Kim Turner, with Pace University’s Development and Alumni Relations, explains how raised funds will be allocated. “We are partnering with Wrap for a Cause to benefit eligible veteran students pursuing their undergraduate degree. Funds may be used for scholarship awards or to provide other education-related financial relief.”

Offering assistance with education as a pathway to success for our veterans is what drew the attention of Walter Scherr, Executive Director of the Scherr Foundation, to underwrite Wrap for a Cause’s Operation Valiant Veterans: Pace University campaign.

“Part of our mission statement aims to ‘honor those who dedicate their lives and make career choices  that inherently add value to our society, and whose life work advances the greater good.’ Our Veterans have dedicated themselves to the greater good and we wish to honor their commitment by helping them pursue avenues that will support their efforts into the future,” said Scherr.

“We are launching our campaign on Veteran’s Day, but we plan to run it through the holidays,” explains Saggese. “November is also National Non-Profit Month, and that’s all the more reason for people to donate until the end of the year.”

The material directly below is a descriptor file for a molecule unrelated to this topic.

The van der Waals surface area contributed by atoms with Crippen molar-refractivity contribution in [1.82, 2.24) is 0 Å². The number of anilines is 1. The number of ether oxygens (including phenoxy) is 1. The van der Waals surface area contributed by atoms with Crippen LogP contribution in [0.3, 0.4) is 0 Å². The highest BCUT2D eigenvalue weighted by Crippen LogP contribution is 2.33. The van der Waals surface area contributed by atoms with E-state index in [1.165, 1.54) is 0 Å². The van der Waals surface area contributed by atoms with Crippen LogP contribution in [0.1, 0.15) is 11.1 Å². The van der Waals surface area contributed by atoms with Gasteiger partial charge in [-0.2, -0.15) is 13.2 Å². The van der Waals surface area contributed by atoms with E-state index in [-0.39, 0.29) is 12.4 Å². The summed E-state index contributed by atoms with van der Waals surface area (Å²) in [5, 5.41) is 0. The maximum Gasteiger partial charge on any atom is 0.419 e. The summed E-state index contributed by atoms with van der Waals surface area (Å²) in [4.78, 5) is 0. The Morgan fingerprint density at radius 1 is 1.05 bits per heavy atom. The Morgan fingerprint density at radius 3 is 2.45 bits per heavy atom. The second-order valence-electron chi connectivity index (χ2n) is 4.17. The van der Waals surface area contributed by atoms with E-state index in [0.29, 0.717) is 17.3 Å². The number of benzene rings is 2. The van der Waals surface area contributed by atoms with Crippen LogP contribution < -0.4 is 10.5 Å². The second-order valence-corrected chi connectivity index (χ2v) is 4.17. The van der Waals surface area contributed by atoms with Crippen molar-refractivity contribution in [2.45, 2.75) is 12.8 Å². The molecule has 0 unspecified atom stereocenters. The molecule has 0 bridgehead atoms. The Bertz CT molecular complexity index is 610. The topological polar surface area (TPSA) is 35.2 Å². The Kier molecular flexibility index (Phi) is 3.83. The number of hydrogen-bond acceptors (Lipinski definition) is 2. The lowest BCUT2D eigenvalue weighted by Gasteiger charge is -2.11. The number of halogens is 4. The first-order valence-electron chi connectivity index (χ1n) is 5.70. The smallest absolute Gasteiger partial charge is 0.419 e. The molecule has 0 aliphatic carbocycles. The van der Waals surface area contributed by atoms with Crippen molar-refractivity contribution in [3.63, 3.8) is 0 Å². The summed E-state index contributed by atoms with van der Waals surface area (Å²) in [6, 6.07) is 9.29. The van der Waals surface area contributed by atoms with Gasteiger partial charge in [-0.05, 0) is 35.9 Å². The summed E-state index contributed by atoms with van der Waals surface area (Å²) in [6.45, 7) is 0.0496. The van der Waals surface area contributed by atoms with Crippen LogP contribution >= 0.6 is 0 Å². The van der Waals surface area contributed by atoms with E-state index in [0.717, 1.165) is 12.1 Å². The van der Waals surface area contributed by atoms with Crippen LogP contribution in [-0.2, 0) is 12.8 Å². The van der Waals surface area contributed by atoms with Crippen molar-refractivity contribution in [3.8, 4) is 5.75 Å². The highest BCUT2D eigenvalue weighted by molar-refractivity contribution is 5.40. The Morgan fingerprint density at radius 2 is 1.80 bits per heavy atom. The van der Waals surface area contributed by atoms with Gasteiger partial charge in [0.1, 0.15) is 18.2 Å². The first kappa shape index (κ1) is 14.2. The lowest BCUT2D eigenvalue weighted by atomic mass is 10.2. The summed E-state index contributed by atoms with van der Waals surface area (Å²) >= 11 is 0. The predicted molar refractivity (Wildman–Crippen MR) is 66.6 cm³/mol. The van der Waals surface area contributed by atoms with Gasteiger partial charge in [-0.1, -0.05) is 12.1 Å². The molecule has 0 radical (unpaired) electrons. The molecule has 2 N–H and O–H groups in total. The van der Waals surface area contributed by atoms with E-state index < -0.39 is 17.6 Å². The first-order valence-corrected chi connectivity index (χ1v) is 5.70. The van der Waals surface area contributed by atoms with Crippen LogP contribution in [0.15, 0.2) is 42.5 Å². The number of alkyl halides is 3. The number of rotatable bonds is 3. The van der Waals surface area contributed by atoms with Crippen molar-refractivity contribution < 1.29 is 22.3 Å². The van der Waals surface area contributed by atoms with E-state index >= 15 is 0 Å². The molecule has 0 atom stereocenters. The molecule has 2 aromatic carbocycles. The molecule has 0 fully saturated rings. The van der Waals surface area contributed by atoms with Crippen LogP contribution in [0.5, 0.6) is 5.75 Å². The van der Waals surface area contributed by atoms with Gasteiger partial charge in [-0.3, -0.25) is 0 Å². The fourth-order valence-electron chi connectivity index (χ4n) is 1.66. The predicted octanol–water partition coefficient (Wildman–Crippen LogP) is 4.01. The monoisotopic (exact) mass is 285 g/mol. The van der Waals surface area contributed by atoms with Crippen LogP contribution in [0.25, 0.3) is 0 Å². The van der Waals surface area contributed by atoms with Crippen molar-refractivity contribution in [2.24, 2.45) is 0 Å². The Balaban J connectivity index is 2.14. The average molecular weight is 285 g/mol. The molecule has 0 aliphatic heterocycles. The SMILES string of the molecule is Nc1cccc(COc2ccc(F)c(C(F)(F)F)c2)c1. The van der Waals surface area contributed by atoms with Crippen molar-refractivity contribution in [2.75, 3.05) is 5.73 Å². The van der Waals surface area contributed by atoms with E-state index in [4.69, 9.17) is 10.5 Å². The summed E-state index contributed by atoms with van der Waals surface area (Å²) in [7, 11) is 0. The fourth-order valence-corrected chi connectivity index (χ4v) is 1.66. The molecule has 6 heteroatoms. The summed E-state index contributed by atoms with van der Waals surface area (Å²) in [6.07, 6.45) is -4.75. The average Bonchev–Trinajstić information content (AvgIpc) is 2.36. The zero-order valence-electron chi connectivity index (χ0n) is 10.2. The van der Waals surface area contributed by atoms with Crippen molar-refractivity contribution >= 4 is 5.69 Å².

To sponsor  sponsor an Operation Valiant Veterans campaign van or to make a donation, visit

The mission of Wrap for a Cause is to help local and national nonprofit organizations raise awareness and funds through a memorable, mobile marketing campaign that vibrant vehicle wraps. To learn more about becoming a corporate sponsor, fleet vehicle participant or charity beneficiary call 1-888-392-9729.

About the Scherr Foundation: The Vera and Walter Scherr and Family Foundation was formed in 2007 by Walter, his daughter Laura, and son Robert. The focus of the Foundation’s outreach is on education and people with disabilities. The Foundation’s mission is: To provide a secure and safe environment that empowers people to reach their full potential. The Foundation is also committed to honoring those who dedicate their lives and make career choices that inherently add value to our society, and whose life work advances the greater good. For more information about the Scherr and Family Foundation, visit

About Pace University: Since 1906, Pace has educated thinking professionals by providing high quality education for the professions on a firm base of liberal learning amid the advantages of the New York metropolitan area. A private university, Pace has campuses in Lower Manhattan and Westchester County, NY, enrolling nearly 13,000 students in bachelor’s, master’s, and doctoral programs in its Lubin School of Business, Dyson College of Arts and Sciences, College of Health Professions, School of Education, Elisabeth Haub School of Law, and Seidenberg School of Computer Science and Information Systems. A 2017 study by the Equality of Opportunity Project ranks Pace University first in New York – and second in the nation – for Economic Mobility based on students who enter college at the bottom fifth of the income distribution and end up in the top fifth.